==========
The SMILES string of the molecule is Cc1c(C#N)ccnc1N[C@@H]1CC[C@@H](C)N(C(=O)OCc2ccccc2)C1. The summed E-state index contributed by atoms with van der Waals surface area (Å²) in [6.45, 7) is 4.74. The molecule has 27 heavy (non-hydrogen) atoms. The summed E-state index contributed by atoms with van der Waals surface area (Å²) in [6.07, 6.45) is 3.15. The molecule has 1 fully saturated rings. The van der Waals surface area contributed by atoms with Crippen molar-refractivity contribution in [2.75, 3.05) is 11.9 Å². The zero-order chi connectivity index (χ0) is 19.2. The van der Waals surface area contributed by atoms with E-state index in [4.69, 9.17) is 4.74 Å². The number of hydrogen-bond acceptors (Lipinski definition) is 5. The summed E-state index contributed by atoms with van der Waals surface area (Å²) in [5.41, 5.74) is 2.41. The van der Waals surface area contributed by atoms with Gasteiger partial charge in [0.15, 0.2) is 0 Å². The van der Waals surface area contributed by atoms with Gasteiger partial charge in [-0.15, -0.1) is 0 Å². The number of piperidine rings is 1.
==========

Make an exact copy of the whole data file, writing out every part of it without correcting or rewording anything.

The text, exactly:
The SMILES string of the molecule is Cc1c(C#N)ccnc1N[C@@H]1CC[C@@H](C)N(C(=O)OCc2ccccc2)C1. The summed E-state index contributed by atoms with van der Waals surface area (Å²) in [6.45, 7) is 4.74. The molecule has 27 heavy (non-hydrogen) atoms. The summed E-state index contributed by atoms with van der Waals surface area (Å²) in [6.07, 6.45) is 3.15. The molecule has 1 fully saturated rings. The van der Waals surface area contributed by atoms with Crippen molar-refractivity contribution in [2.75, 3.05) is 11.9 Å². The zero-order chi connectivity index (χ0) is 19.2. The van der Waals surface area contributed by atoms with E-state index in [4.69, 9.17) is 4.74 Å². The number of hydrogen-bond acceptors (Lipinski definition) is 5. The summed E-state index contributed by atoms with van der Waals surface area (Å²) in [5.41, 5.74) is 2.41. The van der Waals surface area contributed by atoms with Gasteiger partial charge in [0.15, 0.2) is 0 Å². The van der Waals surface area contributed by atoms with Gasteiger partial charge in [-0.15, -0.1) is 0 Å². The number of piperidine rings is 1.